Investigation of Mercer County Election Day failures points to miscommunication between Dominion Voting Systems, ballot printers

No fraud or tampering was found, but the Mercer County prosecutors found miscommunication between Dominion Voting Systems and ballot printers.

A voter exits their voting booth

A voter exits their voting booth. (AP Photo/Seth Wenig)

It took the Mercer County Prosecutor’s Office one week to determine there was a miscommunication between Dominion Voting Systems and Royal Printing.

With that, the investigation into what went wrong on Election Day in Mercer County, New Jersey is over.

Investigators did not find any vote tampering or criminal intent. Just the miscommunication between Dominion, who made the ballot scanners, and Royal, the company which printed the ballots used that day.

The prosecutor’s office also found that ballots from Princeton and Robbinsville that were reported missing were not.

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“The ballots were placed inside of the scanner’s bins and secured at the Mercer County Board of Elections,” according to Mercer County Prosecutor Angelo Onofri, who was quoted in a press release emailed Monday night.

The prosecutor’s office declined to comment further.

Two days after Election Day, Robbinsville Mayor Dave Fried said he was informed by the county that ballots were missing from a district in his town.

In an updated statement posted to the town’s website on Veteran’s Day, Fried said the town clerk was informed that the ballots have been located.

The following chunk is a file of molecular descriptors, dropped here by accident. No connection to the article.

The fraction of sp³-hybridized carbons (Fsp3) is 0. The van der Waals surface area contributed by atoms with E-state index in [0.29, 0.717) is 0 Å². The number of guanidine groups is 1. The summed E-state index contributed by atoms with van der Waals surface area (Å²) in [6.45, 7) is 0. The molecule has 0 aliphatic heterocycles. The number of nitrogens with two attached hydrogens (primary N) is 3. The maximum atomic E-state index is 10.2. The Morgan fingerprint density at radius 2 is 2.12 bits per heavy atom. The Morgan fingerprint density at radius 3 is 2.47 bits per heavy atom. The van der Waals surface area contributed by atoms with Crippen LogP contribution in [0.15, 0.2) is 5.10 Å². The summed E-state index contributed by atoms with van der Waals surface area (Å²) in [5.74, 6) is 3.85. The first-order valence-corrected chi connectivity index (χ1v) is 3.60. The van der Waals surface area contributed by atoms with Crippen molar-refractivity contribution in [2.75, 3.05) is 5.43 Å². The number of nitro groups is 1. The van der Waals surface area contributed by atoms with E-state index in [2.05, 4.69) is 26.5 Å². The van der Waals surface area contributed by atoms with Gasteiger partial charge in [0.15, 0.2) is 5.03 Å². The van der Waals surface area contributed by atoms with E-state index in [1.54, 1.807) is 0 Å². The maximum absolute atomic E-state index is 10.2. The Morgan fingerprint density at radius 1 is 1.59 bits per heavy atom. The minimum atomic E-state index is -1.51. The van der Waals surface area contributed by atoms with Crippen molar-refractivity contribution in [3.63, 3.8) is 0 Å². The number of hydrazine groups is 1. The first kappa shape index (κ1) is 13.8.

“It also appears that the documentation of the chain of custody regarding our ballots was quite poor, allowing the ballots to be apparently misplaced for a time,” he said, adding that he did not believe there was any type of fraud or “conspiracies at work.”

“I do believe mistakes were made at a time in our nation when it can ill-afford to stumble on Election Day,” said Fried.

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Elections Superintendent Nathaniel Walker praised the prosecutor’s office for carrying out the investigation “expeditiously.” Another interview request has been submitted to the superintendent’s office.

As of Sunday, provisional ballots were being adjudicated and counted by the Board of Elections. That was also when the elections board announced that emergency and mail ballots were counted. A results page maintained by the county was updated Monday morning.

Citing the need “to effectively gather Election Day materials and ballots,” municipal runoff elections were postponed by one week by Acting Gov. Sheila Oliver. Trenton is one of at least three municipalities in the state that has confirmed the need for a runoff election.

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